Today we are going to rank the top 10 Guards in NFL history, no active players are eligible.
Cross was consistently a good player year in and year out during his career. Cross was a Second-team All-Pro in 1980 and followed that up with First-team All-Pro in 1981 (consensus), Second-team All-NFC in 1982, First-team All-Pro in 1984 and 1985, Second-team All-Pro in 1986, and Second-team All-NFC in 1987-88 (as a center). And along the way, he earned three Super Bowl rings.
White is quite simply one of the most underrated linemen in NFL history. played 17 seasons, playing in 241 games (210 starts) and was a four-time Pro Bowler. He was also All-Pro in 1974 and 1975 and Second-team All-Pro in 1976 and 1979.
Kramer earned All-Pro honors acclaim five times (and Second-team All-Pro once) and was also named to the NFL’s All-Decade Team of the 1960s, the NFL’s 50th Anniversary Team, and the Super Bowl Silver Anniversary Team. The Green Bay sweep was Ktamers forte.
Injuries hampered his career and without the injuries, he would probably rank much higher. Munchak was named to 10 Pro Bowl teams.
Shield’s Pro Bowl total was an amazing twelve and he was named First-team All-Pro three times (twice consensus) and a four-time Second-team All-Pro and also was a Second-team All-2000s Team member. Shields never missed a game during his 14-season career and his 224 games played and 223 starts are still Chiefs records.
A classic puller who could get outside to lead the sweep with the best of them. Upshaw’s exceptional quickness and strength were invaluable, but it was his ferocious attitude that was his greatest asset.
Mack was voted to 11 Pro Bowls in 13 seasons and was a First-team All-Pro five times and a Second-team All-Pro three times. When you add in his All-Conference selections to all that, Mack got post-season honors in 12 of his 13 seasons.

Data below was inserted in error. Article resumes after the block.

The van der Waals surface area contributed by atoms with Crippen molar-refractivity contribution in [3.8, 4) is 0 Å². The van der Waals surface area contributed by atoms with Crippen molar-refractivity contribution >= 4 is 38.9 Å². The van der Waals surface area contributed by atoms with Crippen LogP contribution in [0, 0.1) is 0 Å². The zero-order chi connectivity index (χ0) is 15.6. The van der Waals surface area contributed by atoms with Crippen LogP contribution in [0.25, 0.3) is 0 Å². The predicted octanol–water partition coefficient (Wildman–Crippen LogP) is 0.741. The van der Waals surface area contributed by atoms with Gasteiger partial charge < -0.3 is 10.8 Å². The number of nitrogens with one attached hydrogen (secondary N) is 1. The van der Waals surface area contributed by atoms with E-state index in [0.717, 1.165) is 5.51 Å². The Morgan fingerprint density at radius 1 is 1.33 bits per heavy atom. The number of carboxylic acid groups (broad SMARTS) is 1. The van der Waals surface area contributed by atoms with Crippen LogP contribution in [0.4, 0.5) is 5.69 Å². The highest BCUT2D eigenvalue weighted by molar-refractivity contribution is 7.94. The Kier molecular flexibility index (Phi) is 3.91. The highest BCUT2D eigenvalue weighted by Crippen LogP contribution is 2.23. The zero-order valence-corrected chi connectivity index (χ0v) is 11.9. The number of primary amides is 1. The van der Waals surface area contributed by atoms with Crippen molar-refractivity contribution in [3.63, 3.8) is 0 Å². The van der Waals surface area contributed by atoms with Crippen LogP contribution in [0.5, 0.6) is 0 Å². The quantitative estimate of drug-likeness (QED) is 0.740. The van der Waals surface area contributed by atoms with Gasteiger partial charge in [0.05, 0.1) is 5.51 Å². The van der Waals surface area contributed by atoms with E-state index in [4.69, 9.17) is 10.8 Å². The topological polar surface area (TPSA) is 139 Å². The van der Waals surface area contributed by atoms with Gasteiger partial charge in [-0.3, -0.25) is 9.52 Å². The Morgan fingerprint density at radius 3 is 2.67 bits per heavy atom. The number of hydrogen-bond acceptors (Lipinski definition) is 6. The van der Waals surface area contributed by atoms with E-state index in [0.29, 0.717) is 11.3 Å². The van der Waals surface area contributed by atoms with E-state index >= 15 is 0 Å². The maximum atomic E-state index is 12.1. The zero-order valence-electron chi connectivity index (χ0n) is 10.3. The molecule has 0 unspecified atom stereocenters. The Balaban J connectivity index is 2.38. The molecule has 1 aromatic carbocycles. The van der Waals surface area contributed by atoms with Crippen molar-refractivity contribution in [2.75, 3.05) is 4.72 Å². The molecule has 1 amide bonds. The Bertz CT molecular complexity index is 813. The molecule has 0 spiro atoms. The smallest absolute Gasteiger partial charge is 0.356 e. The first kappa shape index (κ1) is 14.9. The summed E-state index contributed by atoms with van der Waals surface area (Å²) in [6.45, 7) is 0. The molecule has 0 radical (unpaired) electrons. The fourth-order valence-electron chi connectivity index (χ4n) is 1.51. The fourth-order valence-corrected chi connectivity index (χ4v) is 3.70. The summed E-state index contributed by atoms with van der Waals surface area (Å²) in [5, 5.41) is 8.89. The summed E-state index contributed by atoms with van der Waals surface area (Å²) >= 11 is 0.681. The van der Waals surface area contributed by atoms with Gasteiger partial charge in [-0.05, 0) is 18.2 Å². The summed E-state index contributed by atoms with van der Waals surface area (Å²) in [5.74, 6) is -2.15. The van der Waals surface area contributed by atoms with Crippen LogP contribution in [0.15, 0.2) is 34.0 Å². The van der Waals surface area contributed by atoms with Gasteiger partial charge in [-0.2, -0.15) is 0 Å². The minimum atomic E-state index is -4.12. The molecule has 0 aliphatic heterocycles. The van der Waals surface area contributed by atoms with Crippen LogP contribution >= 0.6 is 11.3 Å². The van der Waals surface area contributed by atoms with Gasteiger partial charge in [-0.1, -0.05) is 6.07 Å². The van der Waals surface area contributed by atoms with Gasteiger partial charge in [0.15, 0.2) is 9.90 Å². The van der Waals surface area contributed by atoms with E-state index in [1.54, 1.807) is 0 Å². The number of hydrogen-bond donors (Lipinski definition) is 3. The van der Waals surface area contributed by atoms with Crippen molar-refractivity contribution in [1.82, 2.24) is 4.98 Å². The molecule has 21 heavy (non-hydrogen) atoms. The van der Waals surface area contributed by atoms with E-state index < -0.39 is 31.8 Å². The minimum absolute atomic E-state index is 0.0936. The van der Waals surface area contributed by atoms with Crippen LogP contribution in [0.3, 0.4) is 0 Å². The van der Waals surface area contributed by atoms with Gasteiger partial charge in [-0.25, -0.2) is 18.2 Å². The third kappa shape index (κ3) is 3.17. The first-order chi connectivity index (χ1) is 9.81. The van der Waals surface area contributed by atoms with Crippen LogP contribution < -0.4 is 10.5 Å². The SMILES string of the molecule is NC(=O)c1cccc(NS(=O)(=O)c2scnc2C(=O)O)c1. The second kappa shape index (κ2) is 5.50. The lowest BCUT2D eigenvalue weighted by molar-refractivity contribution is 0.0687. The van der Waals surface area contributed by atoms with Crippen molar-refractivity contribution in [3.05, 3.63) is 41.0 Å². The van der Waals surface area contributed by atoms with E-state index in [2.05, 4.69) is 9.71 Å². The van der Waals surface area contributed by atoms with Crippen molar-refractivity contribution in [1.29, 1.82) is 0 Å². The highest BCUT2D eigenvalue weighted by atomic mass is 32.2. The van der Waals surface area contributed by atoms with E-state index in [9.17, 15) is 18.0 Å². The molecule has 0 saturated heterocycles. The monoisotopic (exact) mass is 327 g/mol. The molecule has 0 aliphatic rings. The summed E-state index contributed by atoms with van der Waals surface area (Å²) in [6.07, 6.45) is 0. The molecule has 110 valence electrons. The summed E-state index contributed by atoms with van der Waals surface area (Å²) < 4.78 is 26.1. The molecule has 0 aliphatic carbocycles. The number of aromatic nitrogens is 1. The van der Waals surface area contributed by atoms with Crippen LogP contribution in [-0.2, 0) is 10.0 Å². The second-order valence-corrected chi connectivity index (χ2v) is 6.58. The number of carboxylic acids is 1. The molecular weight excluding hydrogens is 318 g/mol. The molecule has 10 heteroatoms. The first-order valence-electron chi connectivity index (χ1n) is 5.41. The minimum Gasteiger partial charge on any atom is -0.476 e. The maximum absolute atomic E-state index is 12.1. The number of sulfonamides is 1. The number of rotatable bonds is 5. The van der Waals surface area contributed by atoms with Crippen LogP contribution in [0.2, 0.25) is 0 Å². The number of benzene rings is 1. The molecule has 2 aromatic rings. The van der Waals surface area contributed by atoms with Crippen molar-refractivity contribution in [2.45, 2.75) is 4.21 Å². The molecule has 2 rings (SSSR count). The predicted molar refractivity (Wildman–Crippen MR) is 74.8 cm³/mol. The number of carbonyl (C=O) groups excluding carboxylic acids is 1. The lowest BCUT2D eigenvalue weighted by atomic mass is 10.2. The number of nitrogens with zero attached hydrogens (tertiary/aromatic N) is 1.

Hutch had the size of a tackle but did struggle from time to time in pass protection. Hutch blocked for two different rushing champions (Shaun Alexander, Adrian Peterson) and was named all-pro an amazing 7 consecutive times.
Little could run in space, knock guys off the ball, and finish guys, he was a classic pulling guard and maybe faster than any guard on this list. Little was named the NFLPA AFC Lineman of the Year three times (1970-1972) and was a First-team selection on the 1970s All-Decade Team.
He was a strong run blocker, gets downfield to lead interference, has textbook-perfect technique, and was a great pass blocker. He short set as well as any guard on this list. First-team All-Decade for the 1970s, went to six Pro Bowls, was a six-time First-team All-Propick and twice more was a Second-team All-Pro selection and twice he was voted as the Offensive Lineman of the Year by a pair of organizations.
Matthews was not aggressive as say a John Hannah, but he was a patient technician. He was a complete offensive lineman and started at all three positions during his 19-year career. In those 19 years, he started 293 games and only missed 4 games!
Once McDaniel got his hands on you it was a wrap. He had the ability to pull and trap like the guards of the 50s and 60s. He had great hips and explosion. McDaniel was a two-time Offensive Lineman of the Year, a nine-time All-Pro (eight consensuses), and a 12-time Pro Bowler and also was a First-team All-1990s selection.
Jim Parker was massive and powerful yet he had quick feet and quick hands. I think he was the best pass blocker ever yet he was also one of the best-run blockers. On the line he drove his man back, opening up huge holes yet he was also capable of pulling out and throwing a block past the line of scrimmage. Parker was an eight-time First-team All-Pro, a 1950s All-Decade Team member, and a first-ballot Hall of Famer and in 1964 was voted the NFL’s top blocker and earned two NFL Championship rings. In my opinion, Parker has a solid case to be number one all-time at this position.
Hannah had textbook pass pro technique and only missed seven starts in his entire career. He never blocked for a legendary running back or Quarterback which is why a lot of people may underrate him, but he was the best pulling guard in NFL history.
Larry Allen went on to be named First-team All-Pro seven times and voted to eleven Pro Bowls. He was named the NFL’s Offensive Lineman of the Year by the NFL Alumni in 1997 and by the NFL Players Association as the NFC Offensive Lineman of the Year in 1996, 1997, 1998, and 1999. In fourteen seasons Allen was called for holding on just 13 occasions.
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